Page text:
Specialists on our team of staff veterinarians include veterinarians certified in Veterinary Acupuncture and in Equine Veterinary Medical Manipulation (EVMM), commonly referred to as equine "chiropractic."
By stimulating specific points on the horse’s body, acupuncture has been seen to achieve therapeutic or homeostatic (returning the body to its normal state) effects. Acupuncture can be beneficial in the management of back pain, sacroiliac pain, osteoarthritis, muscle soreness, and medical disorders like colic, ocular pain, peripheral nerve pain and dysfunction, as well as many others, and can also be useful as a complementary diagnostic aid.
While we regularly employ “dry needling,” the most familiar form of acupuncture, our practitioners may also recommend one of these enhanced techniques:
Dr. Laramie Winfield
Aquapuncture: This process leaves behind a fluid (typically Vitamin B12) that continues to stimulate the acupuncture point with pressure, due to displacement of tissue by the fluid as it is absorbed.
Electrostimulation / Electroacupuncture: Electrodes attached to the needles apply a very small, pulsating electrical current to the acupuncture point. The frequency, intensity and type of electronic pulse can be adjusted to achieve varying physiological responses.
Cold Laser / Infrared (IR) Stimulation: Useful in stimulating acupuncture points that are difficult to treat any other way, cold laser or IR stimulation may be use to treat of acupuncture points on the extremities (head, legs).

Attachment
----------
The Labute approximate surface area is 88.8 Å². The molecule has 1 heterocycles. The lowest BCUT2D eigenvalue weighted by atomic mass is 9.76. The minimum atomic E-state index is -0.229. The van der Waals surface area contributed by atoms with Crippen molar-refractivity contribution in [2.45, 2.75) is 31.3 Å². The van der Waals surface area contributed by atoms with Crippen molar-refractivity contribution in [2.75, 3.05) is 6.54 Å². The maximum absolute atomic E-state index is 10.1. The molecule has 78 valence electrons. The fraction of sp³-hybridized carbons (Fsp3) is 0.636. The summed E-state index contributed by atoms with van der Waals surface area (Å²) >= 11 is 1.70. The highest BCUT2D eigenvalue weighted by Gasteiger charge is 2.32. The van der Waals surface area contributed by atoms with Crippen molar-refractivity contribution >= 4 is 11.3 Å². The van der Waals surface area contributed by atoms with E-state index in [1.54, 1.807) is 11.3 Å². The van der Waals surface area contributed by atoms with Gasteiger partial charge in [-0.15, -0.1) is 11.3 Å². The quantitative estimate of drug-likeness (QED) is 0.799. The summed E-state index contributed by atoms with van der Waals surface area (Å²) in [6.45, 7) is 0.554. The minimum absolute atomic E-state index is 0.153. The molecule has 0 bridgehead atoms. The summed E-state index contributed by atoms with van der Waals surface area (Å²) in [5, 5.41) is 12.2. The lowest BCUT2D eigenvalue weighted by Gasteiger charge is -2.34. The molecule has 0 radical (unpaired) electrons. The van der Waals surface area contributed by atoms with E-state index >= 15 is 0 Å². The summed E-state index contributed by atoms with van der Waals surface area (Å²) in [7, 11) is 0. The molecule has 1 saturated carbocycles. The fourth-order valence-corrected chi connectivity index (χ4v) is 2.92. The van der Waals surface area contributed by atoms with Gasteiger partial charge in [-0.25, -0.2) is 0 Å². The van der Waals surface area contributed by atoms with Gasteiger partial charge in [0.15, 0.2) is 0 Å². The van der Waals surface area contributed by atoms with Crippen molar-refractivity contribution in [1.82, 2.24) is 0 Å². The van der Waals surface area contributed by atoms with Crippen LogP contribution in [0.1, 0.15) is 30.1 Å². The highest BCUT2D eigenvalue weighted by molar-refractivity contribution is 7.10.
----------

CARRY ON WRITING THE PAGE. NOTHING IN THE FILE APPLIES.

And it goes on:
Dr. Hailey Everett
Equine Veterinary Medical Manipulation (EVMM)
Like human chiropractic* treatment, EVMM employs motion palpation to find joint restrictions, then uses a high velocity, low amplitude (HVLA) thrust directed in the plane of the joint. A “release,” or movement of the restricted joint, is often felt, and an audible “popping” sound may also be heard during treatment as the applied force overcomes the joint’s resistance. EVMM can help restore freedom of movement, relax the muscles and relieve pain in the back, neck and restricted joints in cases of localized or regional stiffness, poor performance or an altered gait not associated with obvious lameness.
*Chiropractic, as defined by law, applies specifically and only to humans. A chiropractor is someone who has completed human chiropractic training and holds a Doctor of Chiropractic degree (DC). When similar techniques are applied to animals, it is correctly called spinal manipulation or medical manipulation.